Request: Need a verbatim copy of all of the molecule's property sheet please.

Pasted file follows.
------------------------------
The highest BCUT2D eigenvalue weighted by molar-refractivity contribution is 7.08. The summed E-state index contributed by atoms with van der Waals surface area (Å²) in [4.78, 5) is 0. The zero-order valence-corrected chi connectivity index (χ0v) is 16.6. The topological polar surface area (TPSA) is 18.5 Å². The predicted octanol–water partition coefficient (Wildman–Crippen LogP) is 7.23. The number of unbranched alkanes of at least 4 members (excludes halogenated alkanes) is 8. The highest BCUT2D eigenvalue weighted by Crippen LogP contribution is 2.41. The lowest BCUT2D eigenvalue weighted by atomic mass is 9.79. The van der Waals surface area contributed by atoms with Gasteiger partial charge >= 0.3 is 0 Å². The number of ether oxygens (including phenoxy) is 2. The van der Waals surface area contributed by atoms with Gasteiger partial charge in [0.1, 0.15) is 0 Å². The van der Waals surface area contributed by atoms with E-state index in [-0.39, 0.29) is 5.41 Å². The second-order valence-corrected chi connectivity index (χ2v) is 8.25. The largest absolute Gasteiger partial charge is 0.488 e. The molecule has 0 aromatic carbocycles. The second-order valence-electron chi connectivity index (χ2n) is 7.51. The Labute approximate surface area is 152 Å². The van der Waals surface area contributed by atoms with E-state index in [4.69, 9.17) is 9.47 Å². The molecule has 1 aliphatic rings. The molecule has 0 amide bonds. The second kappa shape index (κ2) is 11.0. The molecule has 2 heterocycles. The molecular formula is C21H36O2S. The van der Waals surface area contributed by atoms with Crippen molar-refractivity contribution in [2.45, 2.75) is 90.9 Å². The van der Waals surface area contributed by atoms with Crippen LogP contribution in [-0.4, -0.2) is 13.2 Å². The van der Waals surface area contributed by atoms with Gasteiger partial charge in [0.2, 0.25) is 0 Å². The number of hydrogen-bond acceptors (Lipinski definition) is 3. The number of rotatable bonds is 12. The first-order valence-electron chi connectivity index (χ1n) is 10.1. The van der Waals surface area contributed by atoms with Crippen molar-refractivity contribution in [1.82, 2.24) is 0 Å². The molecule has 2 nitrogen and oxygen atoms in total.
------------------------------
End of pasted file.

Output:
The highest BCUT2D eigenvalue weighted by molar-refractivity contribution is 7.08. The summed E-state index contributed by atoms with van der Waals surface area (Å²) in [4.78, 5) is 0. The zero-order valence-corrected chi connectivity index (χ0v) is 16.6. The topological polar surface area (TPSA) is 18.5 Å². The predicted octanol–water partition coefficient (Wildman–Crippen LogP) is 7.23. The number of unbranched alkanes of at least 4 members (excludes halogenated alkanes) is 8. The highest BCUT2D eigenvalue weighted by Crippen LogP contribution is 2.41. The lowest BCUT2D eigenvalue weighted by atomic mass is 9.79. The van der Waals surface area contributed by atoms with Gasteiger partial charge >= 0.3 is 0 Å². The number of ether oxygens (including phenoxy) is 2. The van der Waals surface area contributed by atoms with Gasteiger partial charge in [0.1, 0.15) is 0 Å². The van der Waals surface area contributed by atoms with E-state index in [-0.39, 0.29) is 5.41 Å². The second-order valence-corrected chi connectivity index (χ2v) is 8.25. The largest absolute Gasteiger partial charge is 0.488 e. The molecule has 0 aromatic carbocycles. The second-order valence-electron chi connectivity index (χ2n) is 7.51. The Labute approximate surface area is 152 Å². The van der Waals surface area contributed by atoms with E-state index in [4.69, 9.17) is 9.47 Å². The molecule has 1 aliphatic rings. The molecule has 0 amide bonds. The second kappa shape index (κ2) is 11.0. The molecule has 2 heterocycles. The molecular formula is C21H36O2S. The van der Waals surface area contributed by atoms with Crippen molar-refractivity contribution in [2.45, 2.75) is 90.9 Å². The van der Waals surface area contributed by atoms with Crippen LogP contribution in [-0.4, -0.2) is 13.2 Å². The van der Waals surface area contributed by atoms with Gasteiger partial charge in [0.2, 0.25) is 0 Å². The number of hydrogen-bond acceptors (Lipinski definition) is 3. The number of rotatable bonds is 12. The first-order valence-electron chi connectivity index (χ1n) is 10.1. The van der Waals surface area contributed by atoms with Crippen molar-refractivity contribution in [1.82, 2.24) is 0 Å². The molecule has 2 nitrogen and oxygen atoms in total.